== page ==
Updated: Apr 12
While technology was unquestionably playing a sizeable role in our personal and professional lives pre-COVID, there’s no doubt that the pandemic has accelerated many organisations’ digital transformations.
Remember 2019? Back then, we could see that remote working would one day become the most popular option – but nobody expected that day to come so soon, spurred on by the shock to the system that was a global pandemic.
With the events of 2020 having acted as a catalyst for digital transformation, why stop now? We’re not looking to get too settled into the ‘new normal’ when there’s so much to gain from preparing for what comes next.
More than Migration
You’d be forgiven for thinking that the sum of digital transformation in this pandemic is as simple as people using Zoom to the point of exhaustion. In reality, many organisations – our customers included – have used this time to investigate how they can best use the technology they already have, the new technology causing a stir, and the future technology that sits just beyond the horizon.
One such point of interest has been the cloud, with many making the concept synonymous with terms like ‘remote working’ long before we were all confined indoors. There are, however, many more ways to use the cloud – as various industries have discovered during 2020.
The retail sector, for example, is being encouraged to use cloud computing solutions such as machine learning, while universities are digitising their library services and facilitating virtual learning via Microsoft Teams, and SaaS apps are now a regular part of most office roles; the future of business is no longer 100% rooted to the premises.
Securing Your Perimeter Today & Tomorrow
While we’re looking to the future and what comes next – what comes after working at the kitchen table and lockdowns – we’d be remiss not to consider the rising security threats poised to take advantage of the chaos.
Not only do organisations have opportunists and brute force hackers to consider, there’s also the changing security perimeter. Suddenly, there are more devices in the organisation’s environment – personal phones, laptops for remote working etc. – and the security perimeter becomes a lot trickier to safeguard.
This becomes an even more treacherous road to navigate when factoring in furlough schemes, redundancies, the changing joiner/mover/leaver process, and the separation of the IT team from their colleagues.
Right now, in the ‘new normal’, organisations are holding it together through VPNs and single sign-on, but the world after this one will challenge IT teams to take control back over the security perimeter, enforce new mobile device management policies, and execute automated processes to ensure data is safeguarded no matter where employees are working from.
Simply put, the threats will continue to increase while the new perimeter must keep up.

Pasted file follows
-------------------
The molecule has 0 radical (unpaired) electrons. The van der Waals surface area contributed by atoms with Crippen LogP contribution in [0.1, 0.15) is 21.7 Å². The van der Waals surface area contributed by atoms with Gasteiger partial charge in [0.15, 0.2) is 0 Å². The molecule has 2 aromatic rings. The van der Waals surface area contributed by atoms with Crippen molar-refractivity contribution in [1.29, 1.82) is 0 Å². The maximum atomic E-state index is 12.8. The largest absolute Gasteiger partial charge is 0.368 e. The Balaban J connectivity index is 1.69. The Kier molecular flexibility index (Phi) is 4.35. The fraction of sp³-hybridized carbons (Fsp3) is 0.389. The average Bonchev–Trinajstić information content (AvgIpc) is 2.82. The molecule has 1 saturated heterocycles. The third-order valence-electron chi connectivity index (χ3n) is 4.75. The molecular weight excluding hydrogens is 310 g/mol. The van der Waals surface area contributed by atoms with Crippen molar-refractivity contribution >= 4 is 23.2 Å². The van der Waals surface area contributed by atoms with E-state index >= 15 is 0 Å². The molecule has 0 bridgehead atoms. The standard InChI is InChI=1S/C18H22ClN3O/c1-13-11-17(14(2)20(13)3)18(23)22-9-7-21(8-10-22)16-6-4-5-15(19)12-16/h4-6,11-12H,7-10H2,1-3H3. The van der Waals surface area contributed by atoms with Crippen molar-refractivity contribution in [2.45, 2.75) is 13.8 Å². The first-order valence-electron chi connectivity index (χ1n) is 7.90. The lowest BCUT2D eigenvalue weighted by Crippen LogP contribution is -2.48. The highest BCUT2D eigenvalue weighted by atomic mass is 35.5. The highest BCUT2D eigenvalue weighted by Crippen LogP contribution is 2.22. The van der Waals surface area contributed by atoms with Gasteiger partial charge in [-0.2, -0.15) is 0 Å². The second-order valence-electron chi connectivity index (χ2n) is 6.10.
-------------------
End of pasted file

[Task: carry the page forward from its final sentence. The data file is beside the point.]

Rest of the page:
A Cultural Reset is Coming
Lastly, there’s the idea of the culture to consider, and how organisations will look to their new and retained staff six, twelve, and eighteen months down the line.
With remote working likely to continue being in effect during that time, we can expect to see organisations relying more heavily on the likes of Microsoft Teams for more than just meetings and calls.
Suddenly, Teams and its contemporaries have found themselves serving a function in protecting a business’ culture, with collaboration on projects enabling individuals to feel as thought they’re still working closely with colleagues.
Elsewhere, internal webinars, quizzes, and regular organisation-wide briefings have all been considered to support employees and ensure that, despite the chaos going on all around us, the company culture is still intact – albeit, digitally.
There’s plenty of reason to expect this to become the norm, and so it’s reassuring to note that new features to Microsoft Teams will help to keep track of employee wellbeing and sustain the culture as the situation continues to evolve.
While we can’t credit COVID-19 with the demise of office work, we can definitely acknowledge that it’s played a significant role. Discussing its impact as the ‘new normal’, however, limits us to resting on the hand we’ve been dealt.
Instead, organisations will benefit from continuing to look forward at what comes next – what new technology is on the horizon and how will it further shape these circumstances? What will the working day be like in June 2021, and will you be prepared to meet your employees professional needs and wellbeing? Have you recovered from the rapid pivoting to remote work, maximising the potential of the solution of choice, or do you wish you’d chosen differently?
All of these points come down to an organisation’s willingness to embrace digital transformation, riding the wave that has been 2020. So before settling into what might be considered as the new normal and feeling overwhelmed with the year’s events, do yourself and your employees a favour: look much further ahead. You’d be surprised at how bright the future’s looking.
If you’d like to know more about securing your digital transformation, just get in touch with a member of our dedicated team – they’re more than happy to help.